Don’t get put off if it looks like a lot of CSS. Here’s a run down of what’s going on:

Firstly the .toggle-nav button is hidden.

.toggle-nav {
    display:none;
}

The menu has styling applied but by using a media query of min-width we can specify that the styling will only apply untill the window is equal to or more than 860px.

@media screen and (min-width: 860px) {
    .menu {
        width:100%;
        padding:10px 18px;
        box-shadow:0px 1px 1px rgba(0,0,0,0.15);
        border-radius:3px;
        background:#303030;
    }
}

rgba(0,0,0,0.5) is used on a few items in the CSS. RGBA stands for Red, Green, Blue and Alpha. Alpha means the transparency/opacity. For example, an alpha of 0.6 would be 60% opacity but an alpha of 0.06 would be 6% opacity.

text-shadow:0px 1px 0px rgba(0,0,0,0.5);

The :last-child selector is used to specify that the last list item will have no margin applied to it, otherwise as the window gets smaller the search form would go onto the next line before it’s supposed to.

.menu li:last-child {
    margin-right:0px;
}

The transitions in the menu, for example the fading of colors from grey to green, use the standard transition. However if you’re supporting older versions of browsers you may want to use prefixed code. The code is mostly the same however you prefix the transition like so:

Webkit: -webkit-transition:;
– Firefox: -moz-transition:;
– IE: -ms-transition:;
– Opera: -o-transition:; – Please note that Opera now runs on Webkit so this one is outdated but still good to know.

transition:color linear 0.15s;

Responsive CSS Explained

A little like before with .menu when min-width was used we’ll now be using max-width which does the opposite. The styles with in a max-width media query will only take effect once the window gets to a certain size. This is the most common type of media query.

The first breakpoint is set at 970px and shortens the input in the .search-form. This is a useful technique when you don’t want to start hiding the menu but need to make some changes so the styles don’t break.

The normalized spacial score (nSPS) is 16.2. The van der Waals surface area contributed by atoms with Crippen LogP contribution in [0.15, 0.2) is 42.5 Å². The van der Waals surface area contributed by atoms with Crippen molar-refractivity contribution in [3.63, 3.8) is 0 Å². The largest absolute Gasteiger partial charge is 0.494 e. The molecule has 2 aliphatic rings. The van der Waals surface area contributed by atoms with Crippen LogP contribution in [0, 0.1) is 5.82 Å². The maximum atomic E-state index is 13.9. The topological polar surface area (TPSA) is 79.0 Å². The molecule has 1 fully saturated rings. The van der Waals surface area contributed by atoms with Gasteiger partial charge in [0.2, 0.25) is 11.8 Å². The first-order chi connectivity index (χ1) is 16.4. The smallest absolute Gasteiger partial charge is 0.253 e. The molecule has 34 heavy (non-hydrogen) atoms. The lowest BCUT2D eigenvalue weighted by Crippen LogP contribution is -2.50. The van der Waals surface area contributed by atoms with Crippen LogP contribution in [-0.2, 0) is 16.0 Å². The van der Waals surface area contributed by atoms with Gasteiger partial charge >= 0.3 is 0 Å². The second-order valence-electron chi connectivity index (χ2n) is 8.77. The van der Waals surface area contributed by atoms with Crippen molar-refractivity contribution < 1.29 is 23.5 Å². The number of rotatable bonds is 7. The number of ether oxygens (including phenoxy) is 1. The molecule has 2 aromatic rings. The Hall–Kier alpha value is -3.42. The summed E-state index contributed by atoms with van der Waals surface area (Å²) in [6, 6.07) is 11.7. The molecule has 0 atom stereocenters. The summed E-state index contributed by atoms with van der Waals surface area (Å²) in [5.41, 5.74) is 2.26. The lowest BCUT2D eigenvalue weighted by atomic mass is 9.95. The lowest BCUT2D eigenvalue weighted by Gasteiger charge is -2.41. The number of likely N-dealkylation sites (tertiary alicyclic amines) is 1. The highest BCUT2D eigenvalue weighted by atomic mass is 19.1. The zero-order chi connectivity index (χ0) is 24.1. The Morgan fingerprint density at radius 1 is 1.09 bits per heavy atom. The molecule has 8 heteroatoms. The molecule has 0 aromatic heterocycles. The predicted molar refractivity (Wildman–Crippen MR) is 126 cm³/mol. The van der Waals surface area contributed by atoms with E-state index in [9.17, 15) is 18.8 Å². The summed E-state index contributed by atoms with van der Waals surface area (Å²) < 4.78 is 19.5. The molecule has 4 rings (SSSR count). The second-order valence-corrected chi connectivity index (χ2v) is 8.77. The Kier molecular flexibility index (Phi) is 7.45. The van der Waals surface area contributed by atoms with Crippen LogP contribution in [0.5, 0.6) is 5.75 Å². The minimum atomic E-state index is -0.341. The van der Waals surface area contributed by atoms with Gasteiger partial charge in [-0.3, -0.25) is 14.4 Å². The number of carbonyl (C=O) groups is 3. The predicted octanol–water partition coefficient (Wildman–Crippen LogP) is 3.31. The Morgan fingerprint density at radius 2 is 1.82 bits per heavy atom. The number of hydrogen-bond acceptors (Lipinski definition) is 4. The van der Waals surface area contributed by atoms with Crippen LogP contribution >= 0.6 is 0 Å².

@media screen and (max-width: 970px) {
    .search-form input {
        width:120px;
    }
}

The second breakpoint is set at 860px and houses the majority of the responsive styling. The .menu is given a position of relative so the ul can be positioned absolutely inside of it.

.menu {
    position:relative;
    display:inline-block;
}

To hide the menu and help the jQuery the .menu ul.active class is hidden. This comes into play when you toggle the .active class with jQuery.

.menu ul.active {
    display:none;
}

Adding the arrow to the top of the ul is achieved using the :after pseudo element. Don’t forget to always add content:''; to any pseudo element or else it won’t show up.

Positioning of the arrow is achieved using absolute positioning and CSS transforms, more specifically translate. The values of 0% and -100% state 0% from the left and -100% from the top.

.menu ul:after {
    width:0px;
    height:0px;
    position:absolute;
    top:0%;
    left:22px;
    content:'';
    transform:translate(0%, -100%);
    border-left:7px solid transparent;
    border-right:7px solid transparent;
    border-bottom:7px solid #303030;
}

The toggle button and search form then just use some basic CSS styling to change things around a little.


3 Toggling with jQuery

Complete jQuery

jQuery(document).ready(function() {
    jQuery('.toggle-nav').click(function(e) {
        jQuery(this).toggleClass('active');
        jQuery('.menu ul').toggleClass('active');

        e.preventDefault();
    });
});

jQuery Explained

The jQuery starts off with a click call on the .toggle-nav button. The e stands for event.. You could use any name you like but it’s standard to use either e or event.

jQuery('.toggle-nav').click(function(e) {
    
});

Then you toggle the active class on that .toggle-nav button and the ul in the menu. You could combine this into one line but for the sake of this tutorial it’s best to keep them separate so you can clearly see what’s happening.

jQuery(this).toggleClass('active');
jQuery('.menu ul').toggleClass('active');

Finally you tell jQuery to prevent the default behavior of the .toggle-nav button. Since it’s actually an anchor link it’ll put a # the address bar and jump the page to the top if we don’t remove its default behavior.

e.preventDefault();

Conclusion and Further Reading

Going responsive is hard. It takes a lot of research and practice to get right. I hope this tutorial has helped your understanding of how to implement a responsive navigation menu into your projects.

If you have any questions or comments just leave them below and I’ll get back to you ASAP.

Here are a few resources that should help:

You might also like: Create a Fading Popup Modal with jQuery